I read this book for a book club and would not have picked it on my own. While it is not difficult to read, I found it difficult to figure out who the book's is for. While some of the stories are interesting, I can not imagine that I will use any of the obscure methods for improved communication in my daily life. As a book just about funny stories or life lessons it is a little thin. As a book on how to fix communication problems it is not specific enough on the how "'to do"s. Overall it is tota ...more
Aug 17, 2017 rated it liked it  ·  review of another edition
Shelves: nonfiction
As I was reading this I could easily read it all in Alan Alda’s voice. That’s how well he wrote it (and I guess his voice was more imprinted on my brain than I thought). He kept things interesting and relatable with a touch of humor. It felt like an enjoyable seminar I wish I could’ve attended in person. I’d recommend this book if your interests lie in teaching, science and public communications, or like me, you’re just an Alan Alda fan.
May 07, 2018 rated it it was ok  ·  review of another edition
Sigh, this book was sort of interesting in the start. Sadly there is too little useable info, this results in what feels like lots of filler material which is quite boring.

This only gets 2 stars because it mirrors some of the content from a number of social engineering books so its not a complete waste. Oddly enough this is the kind of book that applies to me yet I felt like there was little for me to take away from the book.

I would find it hard to recommend this to anyone though.
Apr 03, 2018 rated it liked it  ·  review of another edition
Shelves: non-fiction
Heard about this on a podcast. Amusing and occasionally interesting, but not as instructive as I wanted. Apparently I need to join an improv class to become a better communicator... great. 🙄
Sep 19, 2017 rated it really liked it  ·  review of another edition
Alan Alda will be presenting in the Twin Cities next week as part of the Pen Pals series, sponsored by the Friends of the Hennepin County Libraries. Learning of his appearance, doing some research about him, and reading this book has been a WHO KNEW? experience from beginning to end. First off, who knew Alda was a writer? I knew him as an actor, director, etc., but not as a writer. So I was surprised to find several books by and about Alda when I did a search at the public library. I decided to ...more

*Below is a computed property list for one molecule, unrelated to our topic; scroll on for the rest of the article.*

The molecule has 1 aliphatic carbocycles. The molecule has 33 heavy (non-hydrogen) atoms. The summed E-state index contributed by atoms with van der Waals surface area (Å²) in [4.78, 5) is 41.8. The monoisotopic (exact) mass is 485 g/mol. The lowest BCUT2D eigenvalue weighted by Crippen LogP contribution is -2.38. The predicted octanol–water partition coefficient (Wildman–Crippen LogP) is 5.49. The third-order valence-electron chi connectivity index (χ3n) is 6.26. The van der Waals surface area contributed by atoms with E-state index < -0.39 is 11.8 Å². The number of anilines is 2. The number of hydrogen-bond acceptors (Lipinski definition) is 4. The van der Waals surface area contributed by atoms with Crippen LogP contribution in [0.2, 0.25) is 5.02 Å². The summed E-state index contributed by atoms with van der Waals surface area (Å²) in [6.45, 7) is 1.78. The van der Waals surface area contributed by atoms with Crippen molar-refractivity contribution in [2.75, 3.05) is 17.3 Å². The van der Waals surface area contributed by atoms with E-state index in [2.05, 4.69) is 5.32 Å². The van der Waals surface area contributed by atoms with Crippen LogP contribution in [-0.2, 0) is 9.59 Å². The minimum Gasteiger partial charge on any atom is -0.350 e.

Sep 10, 2018 rated it really liked it
Who knew that Alan Alda has been involved with teaching scientists and doctors to communicate with the rest of us since - well, at least since 2009, when he founded the Alda-Kavli Center for Communicating Science at Stony Brook?

Not me. And I'm delighted that he has, and even more delighted that he wrote a book about his efforts.

As a teacher, coach, and consultant on topics of communication, conflict transformation, and empathy, I really appreciate Alda's insights as well as his tips and techniqu
Aug 13, 2019 rated it really liked it  ·  review of another edition
I love everything about Alan Alda. Not only is he an amazing actor and entertainer, he has also devoted a significant part of his life to the art and science of communication. This book summarizes these efforts and includes personal experiences, research studies, and insightful ideas about how to communicate more effectively. Ignore the goofy cover - this is a great example of not judging the book by it.
This was truly a very interesting topic. I first became aware of this book when I heard Mr. Alda discussing it during a podcast interview.
While I really did enjoy the stories and concepts in the book, I think it would probably be a better TV series than a book. I think the things discussed in the book could possibly be understood better visually. But, by no means am I speaking poorly of the book. Do not be discouraged from reading it based on this review.